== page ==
I got all the white genes.

picture015Cayla Olson,
Duluth, MN.

I have always felt that I had to qualify my racial identity with those six words. I am part native, my mother being Ojibwe and French, and my father being Oneida and Irish. We lived on my mom’s home reservation, and it was never any mystery to me as to what made me different from everyone else (that mattered- we have a large population of white land-owners, which makes for an interesting racial climate, but that is another story for another day). The way that I look, the face that I see every time I look in the mirror is an enormous source of pain for me. Sometimes, it is so easy for me to get caught up in how unfair my hand was. I was raised learning the traditions, being taught Ojibwe by my grandparents, and feeling like a native through and through. No other part of my heritage will ever be as strong as my Ojibwe roots, but I cannot own that part of myself, truly, because I have light skin and hair. I have not been living at home for almost four years now, and most of the time, I do my best to not talk about myself much. It’s easier to be just pass as a white girl and hate myself for it.

 

I got all the white genes.

picture015Cayla Olson,
Duluth, MN.

I have always felt that I had to qualify my racial identity with those six words. I am part native, my mother being Ojibwe and French, and my father being Oneida and Irish. We lived on my mom’s home reservation, and it was never any mystery to me as to what made me different from everyone else (that mattered- we have a large population of white land-owners, which makes for an interesting racial climate, but that is another story for another day). The way that I look, the face that I see every time I look in the mirror is an enormous source of pain for me. Sometimes, it is so easy for me to get caught up in how unfair my hand was. I was raised learning the traditions, being taught Ojibwe by my grandparents, and feeling like a native through and through. No other part of my heritage will ever be as strong as my Ojibwe roots, but I cannot own that part of myself, truly, because I have light skin and hair. I have not been living at home for almost four years now, and most of the time, I do my best to not talk about myself much. It’s easier to be just pass as a white girl and hate myself for it.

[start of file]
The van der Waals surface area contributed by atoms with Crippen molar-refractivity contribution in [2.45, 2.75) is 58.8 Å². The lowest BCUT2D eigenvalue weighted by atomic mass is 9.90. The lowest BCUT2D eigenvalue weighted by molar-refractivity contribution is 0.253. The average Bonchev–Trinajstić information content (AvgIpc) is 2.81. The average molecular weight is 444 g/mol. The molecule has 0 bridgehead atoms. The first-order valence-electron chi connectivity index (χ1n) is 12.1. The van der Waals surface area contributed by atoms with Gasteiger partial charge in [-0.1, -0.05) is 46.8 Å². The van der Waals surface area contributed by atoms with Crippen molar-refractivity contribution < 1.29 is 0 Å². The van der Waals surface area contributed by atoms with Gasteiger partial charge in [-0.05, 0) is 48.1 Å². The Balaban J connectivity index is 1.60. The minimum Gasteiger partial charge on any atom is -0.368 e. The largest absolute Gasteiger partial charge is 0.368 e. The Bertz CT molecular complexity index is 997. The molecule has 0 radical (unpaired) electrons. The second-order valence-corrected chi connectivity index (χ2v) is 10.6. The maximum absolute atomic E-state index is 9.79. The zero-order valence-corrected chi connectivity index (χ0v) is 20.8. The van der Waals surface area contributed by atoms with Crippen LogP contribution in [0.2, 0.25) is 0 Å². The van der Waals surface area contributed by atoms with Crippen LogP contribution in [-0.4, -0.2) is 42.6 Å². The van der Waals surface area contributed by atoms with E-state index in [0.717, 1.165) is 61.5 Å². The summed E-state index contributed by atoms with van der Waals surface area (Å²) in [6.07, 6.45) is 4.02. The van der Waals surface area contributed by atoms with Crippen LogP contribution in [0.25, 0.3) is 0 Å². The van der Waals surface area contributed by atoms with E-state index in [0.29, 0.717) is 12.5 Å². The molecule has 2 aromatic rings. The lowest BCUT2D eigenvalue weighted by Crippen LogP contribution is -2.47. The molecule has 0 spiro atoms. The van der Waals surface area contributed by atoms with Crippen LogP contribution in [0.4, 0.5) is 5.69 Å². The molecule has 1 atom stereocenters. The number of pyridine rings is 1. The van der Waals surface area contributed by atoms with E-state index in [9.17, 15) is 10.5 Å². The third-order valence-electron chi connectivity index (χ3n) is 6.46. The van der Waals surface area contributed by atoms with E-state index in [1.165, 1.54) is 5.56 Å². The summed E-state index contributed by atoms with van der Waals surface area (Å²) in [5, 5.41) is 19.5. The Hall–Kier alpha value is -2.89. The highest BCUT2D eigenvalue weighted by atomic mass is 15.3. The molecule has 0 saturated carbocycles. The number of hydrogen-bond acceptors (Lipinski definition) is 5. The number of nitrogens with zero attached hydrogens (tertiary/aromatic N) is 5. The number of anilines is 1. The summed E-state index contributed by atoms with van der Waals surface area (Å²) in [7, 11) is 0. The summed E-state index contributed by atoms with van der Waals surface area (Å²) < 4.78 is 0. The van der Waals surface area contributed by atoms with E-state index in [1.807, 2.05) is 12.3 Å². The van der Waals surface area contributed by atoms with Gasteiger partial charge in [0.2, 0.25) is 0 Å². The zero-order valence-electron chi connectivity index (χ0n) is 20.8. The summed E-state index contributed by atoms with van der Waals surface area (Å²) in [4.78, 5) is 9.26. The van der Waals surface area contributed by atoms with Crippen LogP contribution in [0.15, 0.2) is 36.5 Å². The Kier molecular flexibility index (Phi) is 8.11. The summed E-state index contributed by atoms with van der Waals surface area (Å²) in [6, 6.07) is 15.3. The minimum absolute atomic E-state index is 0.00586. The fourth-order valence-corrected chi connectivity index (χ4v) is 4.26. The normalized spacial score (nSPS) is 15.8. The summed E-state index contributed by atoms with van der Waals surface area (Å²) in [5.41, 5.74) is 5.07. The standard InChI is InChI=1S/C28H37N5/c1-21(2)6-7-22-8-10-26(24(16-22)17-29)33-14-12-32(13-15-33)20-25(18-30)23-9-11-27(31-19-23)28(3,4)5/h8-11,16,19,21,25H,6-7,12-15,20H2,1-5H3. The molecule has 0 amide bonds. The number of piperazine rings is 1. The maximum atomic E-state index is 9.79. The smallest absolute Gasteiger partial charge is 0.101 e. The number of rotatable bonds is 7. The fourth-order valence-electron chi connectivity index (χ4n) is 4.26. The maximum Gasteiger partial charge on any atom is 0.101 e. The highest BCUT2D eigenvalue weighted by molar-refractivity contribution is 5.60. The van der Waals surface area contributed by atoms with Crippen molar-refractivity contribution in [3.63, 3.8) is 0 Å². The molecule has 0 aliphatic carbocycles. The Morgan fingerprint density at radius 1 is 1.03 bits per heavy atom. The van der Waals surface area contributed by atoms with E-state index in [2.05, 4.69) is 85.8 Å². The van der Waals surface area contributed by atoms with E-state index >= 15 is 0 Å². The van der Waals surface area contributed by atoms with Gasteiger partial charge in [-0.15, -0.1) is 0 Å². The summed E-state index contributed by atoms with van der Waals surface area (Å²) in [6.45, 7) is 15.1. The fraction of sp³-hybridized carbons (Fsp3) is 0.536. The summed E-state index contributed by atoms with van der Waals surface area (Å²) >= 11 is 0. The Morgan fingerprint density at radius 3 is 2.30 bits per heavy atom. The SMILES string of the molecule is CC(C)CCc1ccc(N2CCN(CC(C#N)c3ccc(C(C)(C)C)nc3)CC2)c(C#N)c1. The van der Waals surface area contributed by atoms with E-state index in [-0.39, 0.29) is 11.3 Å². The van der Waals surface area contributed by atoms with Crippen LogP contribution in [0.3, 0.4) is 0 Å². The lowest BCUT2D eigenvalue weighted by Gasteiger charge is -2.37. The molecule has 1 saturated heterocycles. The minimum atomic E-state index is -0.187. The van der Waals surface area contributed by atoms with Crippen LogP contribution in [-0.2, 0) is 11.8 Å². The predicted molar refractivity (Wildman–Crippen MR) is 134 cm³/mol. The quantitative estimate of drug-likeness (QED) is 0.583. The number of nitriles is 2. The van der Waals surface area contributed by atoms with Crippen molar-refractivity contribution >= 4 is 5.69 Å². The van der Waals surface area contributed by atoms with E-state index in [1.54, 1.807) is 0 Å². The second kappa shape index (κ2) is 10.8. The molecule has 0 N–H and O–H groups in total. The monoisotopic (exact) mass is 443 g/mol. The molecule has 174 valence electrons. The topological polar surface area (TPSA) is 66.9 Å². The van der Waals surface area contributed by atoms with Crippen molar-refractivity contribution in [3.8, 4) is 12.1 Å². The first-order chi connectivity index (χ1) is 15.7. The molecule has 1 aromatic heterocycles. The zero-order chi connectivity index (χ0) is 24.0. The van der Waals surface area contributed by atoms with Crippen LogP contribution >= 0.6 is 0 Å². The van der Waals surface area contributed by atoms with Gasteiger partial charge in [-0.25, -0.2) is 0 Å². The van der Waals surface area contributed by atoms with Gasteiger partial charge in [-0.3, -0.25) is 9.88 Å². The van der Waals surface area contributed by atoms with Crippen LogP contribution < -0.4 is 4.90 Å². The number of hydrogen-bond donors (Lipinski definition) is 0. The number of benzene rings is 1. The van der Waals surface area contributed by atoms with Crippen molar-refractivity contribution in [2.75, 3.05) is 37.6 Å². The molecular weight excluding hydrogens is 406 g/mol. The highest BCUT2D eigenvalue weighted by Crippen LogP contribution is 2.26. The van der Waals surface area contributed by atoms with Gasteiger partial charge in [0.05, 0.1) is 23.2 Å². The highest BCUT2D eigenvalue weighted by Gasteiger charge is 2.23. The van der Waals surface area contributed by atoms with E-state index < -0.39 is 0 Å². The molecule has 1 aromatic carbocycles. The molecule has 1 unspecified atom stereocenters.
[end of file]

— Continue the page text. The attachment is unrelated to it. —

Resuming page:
I got all the white genes.

picture015Cayla Olson,
Duluth, MN.

I have always felt that I had to qualify my racial identity with those six words. I am part native, my mother being Ojibwe and French, and my father being Oneida and Irish. We lived on my mom’s home reservation, and it was never any mystery to me as to what made me different from everyone else (that mattered- we have a large population of white land-owners, which makes for an interesting racial climate, but that is another story for another day). The way that I look, the face that I see every time I look in the mirror is an enormous source of pain for me. Sometimes, it is so easy for me to get caught up in how unfair my hand was. I was raised learning the traditions, being taught Ojibwe by my grandparents, and feeling like a native through and through. No other part of my heritage will ever be as strong as my Ojibwe roots, but I cannot own that part of myself, truly, because I have light skin and hair. I have not been living at home for almost four years now, and most of the time, I do my best to not talk about myself much. It’s easier to be just pass as a white girl and hate myself for it.

Tweets by Michele Norris